Searching over 5,500,000 cases.


searching
Buy This Entire Record For $7.95

Download the entire decision to receive the complete text, official citation,
docket number, dissents and concurrences, and footnotes for this case.

Learn more about what you receive with purchase of this case.

Life Education Counsel, Inc., John Mulholland and Betty Larosa v. Cbs Outdoor

September 2, 2011

LIFE EDUCATION COUNSEL, INC., JOHN MULHOLLAND AND BETTY LAROSA, PLAINTIFFS,
v.
CBS OUTDOOR, INC. AND WALLY C. KELLY, DEFENDANTS.



The opinion of the court was delivered by: Linares, District Judge.

NOT FOR PUBLICATION CLOSED

OPINION

This matter comes before the Court by way of Defendants', CBS Outdoor, Inc. and Wally Kelly (collectively "CBS"), motion to dismiss the claims of Plaintiffs Life Education Counsel, Inc., John Mulholland and Betty LaRosa (collectively "LEC") pursuant to Federal Rule of Civil Procedure 12(b)(6). The Court has considered the submissions made in support of and in opposition to the instant motion. No oral argument was heard. Fed. R. Civ. P. 78. Based on the reasons that follow, Defendants' motion to dismiss is granted.

BACKGROUND

Plaintiff LEC brings this suit against Defendant CBS for alleged violations of the First and Fourteenth Amendments to the United States Constitution and 42 U.S.C. § 1983 (Compl. ¶ 1). LEC is an organization whose "specific objective is to educate the public about the right to life, to offer alternatives to abortion and to promote the heath and well-being of men, women and the unborn" (Compl. ¶ 6). Defendant CBS Outdoor is a private corporation that sells outdoor advertising.

LEC promotes its objectives by "purchasing advertising space on billboards located mostly in the Northern New Jersey and New York City areas to express itself on various public issues, mainly a pro-life message that life begins at conception." (Compl. ¶ 8). In October 2010, LEC and CBS entered into an agreement to place LEC advertisements on two CBS billboards in New Jersey, on Route 1 South in Linden and Route 22 in Hillside. CBS reserved final content approval in the Advertising Agreement (Pl. Ex. 4).

Upon receiving the content of the proposed advertisement, CBS informed LEC that they would have to make certain changes because of the "issue oriented" nature of the message (Compl. ¶ 20). For example, CBS suggested toning down the content from "Abortion Kills Babies" to something like "Life Education Counsel Can Help" (Compl. ¶ 20). LEC offered the following changes: replace "Abortion Kills Babies" with "Abortion Stops a Beating Heart," and replace "We Can Help" with "Pregnant?? Call 1 800-848-LOVE" (Compl. ¶ 22). CBS deemed the changes insufficient and also required that a photo of a baby be removed, stating that abortion is a "potentially emotional topic that might be unduly disturbing to young women who may have made the kinds of choices that the displays deal with. Therefore, the accepted copy cannot include images which might be deemed shocking, unsettling or even manipulative" (Compl. ¶ 23). Plaintiff refused to dilute the message and now claims that CBS impermissibly suppressed their viewpoint in violation of the First and Fourteenth Amendments of the Federal Constitution and seeks relief pursuant to 42 U.S.C. § 1983.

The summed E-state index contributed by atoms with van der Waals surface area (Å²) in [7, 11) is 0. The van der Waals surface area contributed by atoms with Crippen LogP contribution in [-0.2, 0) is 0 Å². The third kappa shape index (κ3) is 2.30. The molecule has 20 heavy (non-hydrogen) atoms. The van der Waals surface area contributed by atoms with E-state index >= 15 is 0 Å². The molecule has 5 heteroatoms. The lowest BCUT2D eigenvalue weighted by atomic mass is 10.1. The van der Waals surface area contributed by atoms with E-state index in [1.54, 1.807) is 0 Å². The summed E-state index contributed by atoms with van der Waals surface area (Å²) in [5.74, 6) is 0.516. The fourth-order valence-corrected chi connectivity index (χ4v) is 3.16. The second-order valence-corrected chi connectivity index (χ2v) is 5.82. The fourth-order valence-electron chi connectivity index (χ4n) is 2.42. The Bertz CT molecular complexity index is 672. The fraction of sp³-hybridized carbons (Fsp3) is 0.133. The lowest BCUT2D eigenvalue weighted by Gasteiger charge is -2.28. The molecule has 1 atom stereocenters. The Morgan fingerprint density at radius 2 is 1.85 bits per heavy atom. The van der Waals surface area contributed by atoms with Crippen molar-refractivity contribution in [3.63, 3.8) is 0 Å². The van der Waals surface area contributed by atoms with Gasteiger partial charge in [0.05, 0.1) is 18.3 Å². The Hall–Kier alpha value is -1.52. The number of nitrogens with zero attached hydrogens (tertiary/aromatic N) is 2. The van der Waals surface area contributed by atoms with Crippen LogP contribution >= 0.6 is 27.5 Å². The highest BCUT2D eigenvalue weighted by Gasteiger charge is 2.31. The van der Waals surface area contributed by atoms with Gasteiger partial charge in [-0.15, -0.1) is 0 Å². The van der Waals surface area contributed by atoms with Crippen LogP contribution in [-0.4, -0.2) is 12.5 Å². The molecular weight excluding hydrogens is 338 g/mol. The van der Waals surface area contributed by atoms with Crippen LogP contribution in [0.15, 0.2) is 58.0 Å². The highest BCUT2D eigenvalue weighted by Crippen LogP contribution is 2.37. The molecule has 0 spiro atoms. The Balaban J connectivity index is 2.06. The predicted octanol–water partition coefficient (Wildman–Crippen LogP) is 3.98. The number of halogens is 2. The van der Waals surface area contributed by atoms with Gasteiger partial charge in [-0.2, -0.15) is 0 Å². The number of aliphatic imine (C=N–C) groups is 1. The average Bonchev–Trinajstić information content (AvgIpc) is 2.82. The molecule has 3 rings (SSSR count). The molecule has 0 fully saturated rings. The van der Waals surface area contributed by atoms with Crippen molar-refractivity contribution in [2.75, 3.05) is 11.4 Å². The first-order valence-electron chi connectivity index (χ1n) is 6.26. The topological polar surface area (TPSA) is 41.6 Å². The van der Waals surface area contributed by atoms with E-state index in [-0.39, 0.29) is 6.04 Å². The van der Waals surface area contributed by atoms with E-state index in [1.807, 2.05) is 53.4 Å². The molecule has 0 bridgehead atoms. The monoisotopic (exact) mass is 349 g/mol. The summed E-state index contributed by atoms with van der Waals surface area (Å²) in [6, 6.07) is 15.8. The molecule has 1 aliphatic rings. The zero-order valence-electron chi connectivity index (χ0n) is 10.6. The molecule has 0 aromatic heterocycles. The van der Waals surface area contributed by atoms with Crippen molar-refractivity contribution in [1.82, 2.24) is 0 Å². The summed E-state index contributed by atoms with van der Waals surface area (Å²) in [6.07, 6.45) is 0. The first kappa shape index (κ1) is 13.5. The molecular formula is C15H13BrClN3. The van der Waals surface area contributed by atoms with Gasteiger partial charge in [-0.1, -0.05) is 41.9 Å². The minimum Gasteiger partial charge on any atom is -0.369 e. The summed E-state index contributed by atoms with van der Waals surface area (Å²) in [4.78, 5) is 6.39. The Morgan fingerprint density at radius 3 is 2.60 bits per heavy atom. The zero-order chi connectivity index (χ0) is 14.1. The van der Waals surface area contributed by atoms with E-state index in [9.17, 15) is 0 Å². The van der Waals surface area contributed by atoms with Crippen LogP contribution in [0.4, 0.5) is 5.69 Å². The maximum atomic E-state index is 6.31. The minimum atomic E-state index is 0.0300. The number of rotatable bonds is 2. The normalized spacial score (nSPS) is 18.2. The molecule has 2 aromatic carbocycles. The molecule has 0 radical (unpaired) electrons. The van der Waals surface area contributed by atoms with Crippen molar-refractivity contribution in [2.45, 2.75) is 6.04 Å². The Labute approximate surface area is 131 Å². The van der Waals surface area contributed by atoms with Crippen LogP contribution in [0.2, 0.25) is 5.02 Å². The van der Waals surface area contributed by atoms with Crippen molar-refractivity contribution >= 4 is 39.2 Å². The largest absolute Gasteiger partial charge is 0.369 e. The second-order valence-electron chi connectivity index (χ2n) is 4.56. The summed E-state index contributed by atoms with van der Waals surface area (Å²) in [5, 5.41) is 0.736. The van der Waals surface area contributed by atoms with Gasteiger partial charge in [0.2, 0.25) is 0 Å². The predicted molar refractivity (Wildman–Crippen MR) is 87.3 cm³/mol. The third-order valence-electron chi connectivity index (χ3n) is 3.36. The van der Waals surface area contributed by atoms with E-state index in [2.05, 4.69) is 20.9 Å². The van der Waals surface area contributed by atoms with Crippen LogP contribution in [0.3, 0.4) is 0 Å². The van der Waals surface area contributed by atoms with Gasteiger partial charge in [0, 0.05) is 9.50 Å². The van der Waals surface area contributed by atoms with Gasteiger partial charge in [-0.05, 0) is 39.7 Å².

LEGAL STANDARD

For a complaint to survive dismissal, it "must contain sufficient factual matter, accepted as true, to 'state a claim to relief that is plausible on its face.' " Ashcroft v. Iqbal, 129 S. Ct. 1937, 1949 (2009) (citing Bell Atl. Corp. v. Twombly, 550 U.S. 544, 570 (2007)). In evaluating the sufficiency of a complaint, a court must accept all well-pleaded factual allegations in the complaint as true and draw all reasonable inferences in favor of the non-moving party. See Phillips v. County of Allegheny, 515 F.3d 224, 234 (3d Cir. 2008). "Factual allegations must be enough to raise a right to relief above the speculative level." Bell Atl. Corp. v. Twombly, 550 U.S. 544, 555 (2007). Further, "[a] pleading that offers 'labels and conclusions' or 'a formulaic recitation of the elements of a cause of action will not do. Nor does a complaint suffice if it tenders 'naked assertion[s]' devoid of 'further factual enhancement.'" Ashcroft v. Iqbal, 129 S. Ct. 1937, 1949 (2009) (citing Bell Atl. Corp. v. Twombly, 550 U.S. 544, 555, 557 (2007)).

DISCUSSION

As discussed above, bald legal assertions without factual enhancement sufficient to raise a right to relief beyond a speculative level do not meet the requisite pleading standard. LEC states in its Complaint that CBS acted under color of state lawto object to the content provided in its proposed advertisements and violate its rights to free speech and equal protection. However, LEC does not allege sufficient facts indicative of how CBS acted under color of state law or that establish a plausible right to relief.

1. First Amendment Claims

The First Amendment and its constitutional free speech guarantees restrict government actors, not private entities. Pub. Util. Comm. Of D.C. v. Pollack, 343 U.S. 451, 461, 72 S.Ct. 813, 96 L.Ed. 1068 (1952) ("The [First Amendment] concededly appl[ies] to and restrict[s] only the Federal Government and not private persons"); Green v. America Online, 318 F.3d 465 (3d Cir. 2003) (private, for profit companies are not subject to constitutional free speech guarantees). "The First Amendment is not ordinarily implicated when private actors design . . . restrictions on expression; indeed, in many instances the first amendment has been held to guarantee private actors the right to make such restrictions." R.C. Maxwell Co. v. Borough of New Hope, 735 F.2d 85 (3d Cir. 1984) (discussing landowner's right to remove ...


Buy This Entire Record For $7.95

Download the entire decision to receive the complete text, official citation,
docket number, dissents and concurrences, and footnotes for this case.

Learn more about what you receive with purchase of this case.